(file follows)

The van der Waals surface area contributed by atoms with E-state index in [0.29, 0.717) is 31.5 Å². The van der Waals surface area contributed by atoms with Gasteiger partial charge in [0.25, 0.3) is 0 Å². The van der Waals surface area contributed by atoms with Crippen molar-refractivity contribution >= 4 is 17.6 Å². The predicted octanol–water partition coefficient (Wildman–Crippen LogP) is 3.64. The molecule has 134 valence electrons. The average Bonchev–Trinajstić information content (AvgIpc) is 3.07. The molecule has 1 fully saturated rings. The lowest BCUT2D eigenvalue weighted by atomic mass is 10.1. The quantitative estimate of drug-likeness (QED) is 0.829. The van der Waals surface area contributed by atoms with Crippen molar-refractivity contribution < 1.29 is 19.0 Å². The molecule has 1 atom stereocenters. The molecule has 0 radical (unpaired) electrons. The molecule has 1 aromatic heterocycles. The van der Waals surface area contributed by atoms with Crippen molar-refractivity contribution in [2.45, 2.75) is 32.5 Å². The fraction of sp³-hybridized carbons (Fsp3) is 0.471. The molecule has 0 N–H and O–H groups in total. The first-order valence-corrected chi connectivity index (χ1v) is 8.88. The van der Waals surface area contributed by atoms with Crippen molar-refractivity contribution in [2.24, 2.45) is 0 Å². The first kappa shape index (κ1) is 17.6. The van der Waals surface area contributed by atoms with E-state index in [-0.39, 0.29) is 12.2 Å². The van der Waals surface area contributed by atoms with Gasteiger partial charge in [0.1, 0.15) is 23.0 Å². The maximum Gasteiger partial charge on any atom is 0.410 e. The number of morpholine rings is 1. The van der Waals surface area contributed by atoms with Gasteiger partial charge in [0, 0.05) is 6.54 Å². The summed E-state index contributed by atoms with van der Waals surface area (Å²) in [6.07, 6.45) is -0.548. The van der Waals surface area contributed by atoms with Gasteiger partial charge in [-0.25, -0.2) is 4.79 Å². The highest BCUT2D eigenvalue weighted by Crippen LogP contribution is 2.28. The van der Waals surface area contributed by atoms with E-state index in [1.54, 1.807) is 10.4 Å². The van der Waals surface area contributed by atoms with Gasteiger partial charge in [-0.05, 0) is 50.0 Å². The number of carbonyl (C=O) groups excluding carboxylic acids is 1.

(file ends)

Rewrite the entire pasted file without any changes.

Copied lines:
The van der Waals surface area contributed by atoms with E-state index in [0.29, 0.717) is 31.5 Å². The van der Waals surface area contributed by atoms with Gasteiger partial charge in [0.25, 0.3) is 0 Å². The van der Waals surface area contributed by atoms with Crippen molar-refractivity contribution >= 4 is 17.6 Å². The predicted octanol–water partition coefficient (Wildman–Crippen LogP) is 3.64. The molecule has 134 valence electrons. The average Bonchev–Trinajstić information content (AvgIpc) is 3.07. The molecule has 1 fully saturated rings. The lowest BCUT2D eigenvalue weighted by atomic mass is 10.1. The quantitative estimate of drug-likeness (QED) is 0.829. The van der Waals surface area contributed by atoms with Crippen molar-refractivity contribution < 1.29 is 19.0 Å². The molecule has 1 atom stereocenters. The molecule has 0 radical (unpaired) electrons. The molecule has 1 aromatic heterocycles. The van der Waals surface area contributed by atoms with Crippen molar-refractivity contribution in [2.45, 2.75) is 32.5 Å². The fraction of sp³-hybridized carbons (Fsp3) is 0.471. The molecule has 0 N–H and O–H groups in total. The first-order valence-corrected chi connectivity index (χ1v) is 8.88. The van der Waals surface area contributed by atoms with Crippen molar-refractivity contribution in [2.24, 2.45) is 0 Å². The first kappa shape index (κ1) is 17.6. The van der Waals surface area contributed by atoms with E-state index in [-0.39, 0.29) is 12.2 Å². The van der Waals surface area contributed by atoms with Gasteiger partial charge in [0.1, 0.15) is 23.0 Å². The maximum Gasteiger partial charge on any atom is 0.410 e. The number of morpholine rings is 1. The van der Waals surface area contributed by atoms with Gasteiger partial charge in [0, 0.05) is 6.54 Å². The summed E-state index contributed by atoms with van der Waals surface area (Å²) in [6.07, 6.45) is -0.548. The van der Waals surface area contributed by atoms with Gasteiger partial charge in [-0.25, -0.2) is 4.79 Å². The highest BCUT2D eigenvalue weighted by Crippen LogP contribution is 2.28. The van der Waals surface area contributed by atoms with E-state index in [1.54, 1.807) is 10.4 Å². The van der Waals surface area contributed by atoms with Gasteiger partial charge in [-0.05, 0) is 50.0 Å². The number of carbonyl (C=O) groups excluding carboxylic acids is 1.